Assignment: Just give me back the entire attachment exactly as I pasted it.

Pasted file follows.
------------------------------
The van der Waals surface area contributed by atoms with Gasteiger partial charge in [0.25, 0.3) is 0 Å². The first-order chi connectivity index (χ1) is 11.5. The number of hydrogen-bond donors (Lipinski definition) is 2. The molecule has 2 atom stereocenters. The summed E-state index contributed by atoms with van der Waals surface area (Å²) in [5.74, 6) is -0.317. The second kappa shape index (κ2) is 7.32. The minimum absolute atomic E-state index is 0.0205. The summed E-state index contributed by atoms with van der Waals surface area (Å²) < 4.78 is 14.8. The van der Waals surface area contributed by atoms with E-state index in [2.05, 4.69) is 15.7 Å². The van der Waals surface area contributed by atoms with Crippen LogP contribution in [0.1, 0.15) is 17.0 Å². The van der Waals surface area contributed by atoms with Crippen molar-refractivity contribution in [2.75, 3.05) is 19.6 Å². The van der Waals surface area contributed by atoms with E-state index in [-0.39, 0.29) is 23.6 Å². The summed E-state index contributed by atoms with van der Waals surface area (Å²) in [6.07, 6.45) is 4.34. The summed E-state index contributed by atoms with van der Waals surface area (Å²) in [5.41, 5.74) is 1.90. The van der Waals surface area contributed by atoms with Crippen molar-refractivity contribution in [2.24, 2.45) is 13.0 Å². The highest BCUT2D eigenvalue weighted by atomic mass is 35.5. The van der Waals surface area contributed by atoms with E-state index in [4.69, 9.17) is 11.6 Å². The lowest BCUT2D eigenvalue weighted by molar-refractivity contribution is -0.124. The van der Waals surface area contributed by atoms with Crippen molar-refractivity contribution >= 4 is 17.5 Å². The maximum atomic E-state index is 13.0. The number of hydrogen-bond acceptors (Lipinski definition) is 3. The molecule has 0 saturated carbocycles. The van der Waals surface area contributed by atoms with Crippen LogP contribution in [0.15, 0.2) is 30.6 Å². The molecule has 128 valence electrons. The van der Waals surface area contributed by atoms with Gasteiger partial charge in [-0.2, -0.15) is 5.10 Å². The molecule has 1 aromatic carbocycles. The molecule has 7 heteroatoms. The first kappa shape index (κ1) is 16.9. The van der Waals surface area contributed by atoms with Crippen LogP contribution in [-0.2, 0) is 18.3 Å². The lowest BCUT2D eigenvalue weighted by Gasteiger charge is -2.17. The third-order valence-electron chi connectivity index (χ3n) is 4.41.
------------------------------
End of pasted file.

The van der Waals surface area contributed by atoms with Gasteiger partial charge in [0.25, 0.3) is 0 Å². The first-order chi connectivity index (χ1) is 11.5. The number of hydrogen-bond donors (Lipinski definition) is 2. The molecule has 2 atom stereocenters. The summed E-state index contributed by atoms with van der Waals surface area (Å²) in [5.74, 6) is -0.317. The second kappa shape index (κ2) is 7.32. The minimum absolute atomic E-state index is 0.0205. The summed E-state index contributed by atoms with van der Waals surface area (Å²) < 4.78 is 14.8. The van der Waals surface area contributed by atoms with E-state index in [2.05, 4.69) is 15.7 Å². The van der Waals surface area contributed by atoms with Crippen LogP contribution in [0.1, 0.15) is 17.0 Å². The van der Waals surface area contributed by atoms with Crippen molar-refractivity contribution in [2.75, 3.05) is 19.6 Å². The van der Waals surface area contributed by atoms with E-state index in [-0.39, 0.29) is 23.6 Å². The summed E-state index contributed by atoms with van der Waals surface area (Å²) in [6.07, 6.45) is 4.34. The summed E-state index contributed by atoms with van der Waals surface area (Å²) in [5.41, 5.74) is 1.90. The van der Waals surface area contributed by atoms with Crippen molar-refractivity contribution in [2.24, 2.45) is 13.0 Å². The highest BCUT2D eigenvalue weighted by atomic mass is 35.5. The van der Waals surface area contributed by atoms with E-state index in [4.69, 9.17) is 11.6 Å². The lowest BCUT2D eigenvalue weighted by molar-refractivity contribution is -0.124. The van der Waals surface area contributed by atoms with Crippen molar-refractivity contribution >= 4 is 17.5 Å². The maximum atomic E-state index is 13.0. The number of hydrogen-bond acceptors (Lipinski definition) is 3. The molecule has 0 saturated carbocycles. The van der Waals surface area contributed by atoms with Crippen LogP contribution in [0.15, 0.2) is 30.6 Å². The molecule has 128 valence electrons. The van der Waals surface area contributed by atoms with Gasteiger partial charge in [-0.2, -0.15) is 5.10 Å². The molecule has 1 aromatic carbocycles. The molecule has 7 heteroatoms. The first kappa shape index (κ1) is 16.9. The van der Waals surface area contributed by atoms with Crippen LogP contribution in [-0.2, 0) is 18.3 Å². The lowest BCUT2D eigenvalue weighted by Gasteiger charge is -2.17. The third-order valence-electron chi connectivity index (χ3n) is 4.41.